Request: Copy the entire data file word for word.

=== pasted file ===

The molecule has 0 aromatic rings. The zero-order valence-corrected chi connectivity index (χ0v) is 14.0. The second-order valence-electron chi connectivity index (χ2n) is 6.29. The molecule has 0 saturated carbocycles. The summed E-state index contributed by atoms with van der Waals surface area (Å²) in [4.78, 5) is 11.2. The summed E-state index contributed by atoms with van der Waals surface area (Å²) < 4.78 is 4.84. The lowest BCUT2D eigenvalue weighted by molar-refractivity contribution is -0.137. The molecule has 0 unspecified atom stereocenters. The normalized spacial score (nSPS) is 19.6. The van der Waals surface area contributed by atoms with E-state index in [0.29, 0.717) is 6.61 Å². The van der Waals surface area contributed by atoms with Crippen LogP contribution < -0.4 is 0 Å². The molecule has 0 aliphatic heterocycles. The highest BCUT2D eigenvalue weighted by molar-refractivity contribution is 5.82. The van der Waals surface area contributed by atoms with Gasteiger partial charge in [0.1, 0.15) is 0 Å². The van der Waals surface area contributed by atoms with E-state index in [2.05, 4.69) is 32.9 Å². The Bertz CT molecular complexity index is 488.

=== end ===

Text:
The molecule has 0 aromatic rings. The zero-order valence-corrected chi connectivity index (χ0v) is 14.0. The second-order valence-electron chi connectivity index (χ2n) is 6.29. The molecule has 0 saturated carbocycles. The summed E-state index contributed by atoms with van der Waals surface area (Å²) in [4.78, 5) is 11.2. The summed E-state index contributed by atoms with van der Waals surface area (Å²) < 4.78 is 4.84. The lowest BCUT2D eigenvalue weighted by molar-refractivity contribution is -0.137. The molecule has 0 unspecified atom stereocenters. The normalized spacial score (nSPS) is 19.6. The van der Waals surface area contributed by atoms with E-state index in [0.29, 0.717) is 6.61 Å². The van der Waals surface area contributed by atoms with Crippen LogP contribution < -0.4 is 0 Å². The molecule has 0 aliphatic heterocycles. The highest BCUT2D eigenvalue weighted by molar-refractivity contribution is 5.82. The van der Waals surface area contributed by atoms with Gasteiger partial charge in [0.1, 0.15) is 0 Å². The van der Waals surface area contributed by atoms with E-state index in [2.05, 4.69) is 32.9 Å². The Bertz CT molecular complexity index is 488.